Re: [PATCH 2/2] x86/random: Issue a warning if RDRAND or RDSEED fails

From: Borislav Petkov
Date: Fri Feb 09 2024 - 12:31:36 EST

On Thu, Feb 08, 2024 at 05:44:44AM -0600, Dr. Greg wrote:
> I guess a useful starting point would be if AMD would like to offer
> any type of quantification for 'astronomically small' when it comes to
> the probability of failure over 10 RDRAND attempts... :-)

Right, let's establish the common ground first: please have a look at
this, albeit a bit outdated whitepaper:

in case you haven't seen it yet.

Now, considering that this is a finite resource, you can imagine that
there can be scenarios where that source can be depleted.

And newer Zen generations perform significantly better. So much so that
on Zen3 and later 10 retries should never observe a failure unless it
is bad hardware. Also, I agree with hpa's note that any and all retries
should be time based.

> Secondly, given our test findings and those of RedHat, would it be
> safe to assume that EPYC has engineering that prevents RDSEED failures
> that Ryzen does not?

Well, roughly speaking, client is a less beefier and less performant
version of server. You can extrapolate that to the topic at hand.

But at least on AMD, any potential DoSing of RDRAND on client doesn't
matter for CoCo because client doesn't enable SEV*.

> Both AMD and Intel designs start with a hardware based entropy source.
> Intel samples thermal/quantum junction noise, AMD samples execution
> jitter over a bank of inverter based oscillators.

See above paper for the AMD side.

> An assumption of constant clocked sampling implies a maximum
> randomness bandwidth limit.

You said it.

> None of this implies that randomness is a finite resource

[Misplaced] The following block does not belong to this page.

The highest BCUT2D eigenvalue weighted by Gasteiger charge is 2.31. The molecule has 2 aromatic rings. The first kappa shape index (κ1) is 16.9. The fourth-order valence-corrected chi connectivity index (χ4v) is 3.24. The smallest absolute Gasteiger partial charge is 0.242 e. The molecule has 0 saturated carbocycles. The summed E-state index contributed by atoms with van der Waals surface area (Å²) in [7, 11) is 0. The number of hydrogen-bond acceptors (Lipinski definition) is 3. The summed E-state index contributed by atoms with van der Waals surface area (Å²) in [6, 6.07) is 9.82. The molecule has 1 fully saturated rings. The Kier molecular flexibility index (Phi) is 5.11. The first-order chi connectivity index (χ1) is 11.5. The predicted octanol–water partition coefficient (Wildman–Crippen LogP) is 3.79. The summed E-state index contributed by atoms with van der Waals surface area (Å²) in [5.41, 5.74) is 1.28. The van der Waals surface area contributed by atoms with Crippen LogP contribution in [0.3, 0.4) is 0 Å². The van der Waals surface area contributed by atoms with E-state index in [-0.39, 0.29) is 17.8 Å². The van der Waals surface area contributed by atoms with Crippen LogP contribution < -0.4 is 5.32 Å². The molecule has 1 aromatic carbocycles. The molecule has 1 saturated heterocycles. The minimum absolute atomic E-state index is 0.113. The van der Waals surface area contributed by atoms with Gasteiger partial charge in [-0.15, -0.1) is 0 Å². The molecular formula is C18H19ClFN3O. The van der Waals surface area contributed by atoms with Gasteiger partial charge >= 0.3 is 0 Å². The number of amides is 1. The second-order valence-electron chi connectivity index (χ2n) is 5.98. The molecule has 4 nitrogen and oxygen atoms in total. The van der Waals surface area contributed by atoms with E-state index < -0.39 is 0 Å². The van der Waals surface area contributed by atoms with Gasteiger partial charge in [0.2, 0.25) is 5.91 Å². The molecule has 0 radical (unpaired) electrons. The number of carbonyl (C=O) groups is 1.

Huh? This contradicts with what you just said in the above sentence.

Or maybe I'm reading this wrong...

> So this leaves the fundamental question of what does an RDRAND or
> RDSEED failure return actually imply?

Simple: if no random data is ready at the time the insn executes, it
says "invalid". Because the generator is a finite resource as you said
above, if the software tries to pull random data faster than it can
generate, this is the main case for CF=0.

> Silicon is a expensive resource, which would imply a queue depth
> limitation for access to the socket common RNG infastructure. If the
> queue is full when an instruction issues, it would be a logical
> response to signal an instruction failure quickly and let software try
> again.

That's actually in the APM documenting RDRAND:

"If the returned value is invalid, software must execute the instruction

> Given the time and engineering invested in the engineering behind both
> TDX and SEV-SNP, it would seem unlikely that really smart engineers at
> both Intel and AMD didn't anticipate this issue and its proper
> resolution for CoCo environments.

You can probably imagine that no one can do a fully secure system in one
single attempt but rather needs to do an iterative process.

And I don't know how much you've followed those technologies but they
*are* the perfect example for such an iterative improvement process.

I hope this answers at least some of your questions.